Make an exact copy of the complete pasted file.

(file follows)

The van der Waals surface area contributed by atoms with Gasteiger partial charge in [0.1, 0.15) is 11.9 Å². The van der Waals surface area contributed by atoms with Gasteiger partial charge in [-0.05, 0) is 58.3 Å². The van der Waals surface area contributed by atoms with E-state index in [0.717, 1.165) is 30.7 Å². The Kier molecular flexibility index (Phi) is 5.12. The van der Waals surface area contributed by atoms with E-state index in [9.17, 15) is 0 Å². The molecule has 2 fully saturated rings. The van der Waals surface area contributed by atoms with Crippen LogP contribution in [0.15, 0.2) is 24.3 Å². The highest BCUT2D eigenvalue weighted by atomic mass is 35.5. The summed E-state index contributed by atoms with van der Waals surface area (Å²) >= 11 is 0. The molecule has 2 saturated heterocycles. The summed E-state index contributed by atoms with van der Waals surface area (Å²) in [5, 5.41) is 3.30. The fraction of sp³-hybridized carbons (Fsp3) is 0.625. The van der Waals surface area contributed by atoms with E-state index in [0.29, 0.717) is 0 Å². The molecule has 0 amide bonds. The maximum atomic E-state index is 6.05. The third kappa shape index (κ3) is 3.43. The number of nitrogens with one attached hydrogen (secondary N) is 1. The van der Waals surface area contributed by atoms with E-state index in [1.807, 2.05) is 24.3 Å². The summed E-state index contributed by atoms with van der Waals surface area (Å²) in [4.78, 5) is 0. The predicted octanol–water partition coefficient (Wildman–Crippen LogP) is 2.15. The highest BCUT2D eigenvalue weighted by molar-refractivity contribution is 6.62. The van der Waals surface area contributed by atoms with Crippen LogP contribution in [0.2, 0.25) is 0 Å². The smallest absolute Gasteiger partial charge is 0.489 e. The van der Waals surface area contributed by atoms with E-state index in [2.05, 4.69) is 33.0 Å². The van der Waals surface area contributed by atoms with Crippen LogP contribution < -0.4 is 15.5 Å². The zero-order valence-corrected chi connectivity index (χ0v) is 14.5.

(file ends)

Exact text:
The van der Waals surface area contributed by atoms with Gasteiger partial charge in [0.1, 0.15) is 11.9 Å². The van der Waals surface area contributed by atoms with Gasteiger partial charge in [-0.05, 0) is 58.3 Å². The van der Waals surface area contributed by atoms with E-state index in [0.717, 1.165) is 30.7 Å². The Kier molecular flexibility index (Phi) is 5.12. The van der Waals surface area contributed by atoms with E-state index in [9.17, 15) is 0 Å². The molecule has 2 fully saturated rings. The van der Waals surface area contributed by atoms with Crippen LogP contribution in [0.15, 0.2) is 24.3 Å². The highest BCUT2D eigenvalue weighted by atomic mass is 35.5. The summed E-state index contributed by atoms with van der Waals surface area (Å²) >= 11 is 0. The molecule has 2 saturated heterocycles. The summed E-state index contributed by atoms with van der Waals surface area (Å²) in [5, 5.41) is 3.30. The fraction of sp³-hybridized carbons (Fsp3) is 0.625. The van der Waals surface area contributed by atoms with E-state index in [0.29, 0.717) is 0 Å². The molecule has 0 amide bonds. The maximum atomic E-state index is 6.05. The third kappa shape index (κ3) is 3.43. The number of nitrogens with one attached hydrogen (secondary N) is 1. The van der Waals surface area contributed by atoms with E-state index in [1.807, 2.05) is 24.3 Å². The summed E-state index contributed by atoms with van der Waals surface area (Å²) in [4.78, 5) is 0. The predicted octanol–water partition coefficient (Wildman–Crippen LogP) is 2.15. The highest BCUT2D eigenvalue weighted by molar-refractivity contribution is 6.62. The van der Waals surface area contributed by atoms with Crippen LogP contribution in [0.2, 0.25) is 0 Å². The smallest absolute Gasteiger partial charge is 0.489 e. The van der Waals surface area contributed by atoms with E-state index in [2.05, 4.69) is 33.0 Å². The van der Waals surface area contributed by atoms with Crippen LogP contribution < -0.4 is 15.5 Å². The zero-order valence-corrected chi connectivity index (χ0v) is 14.5.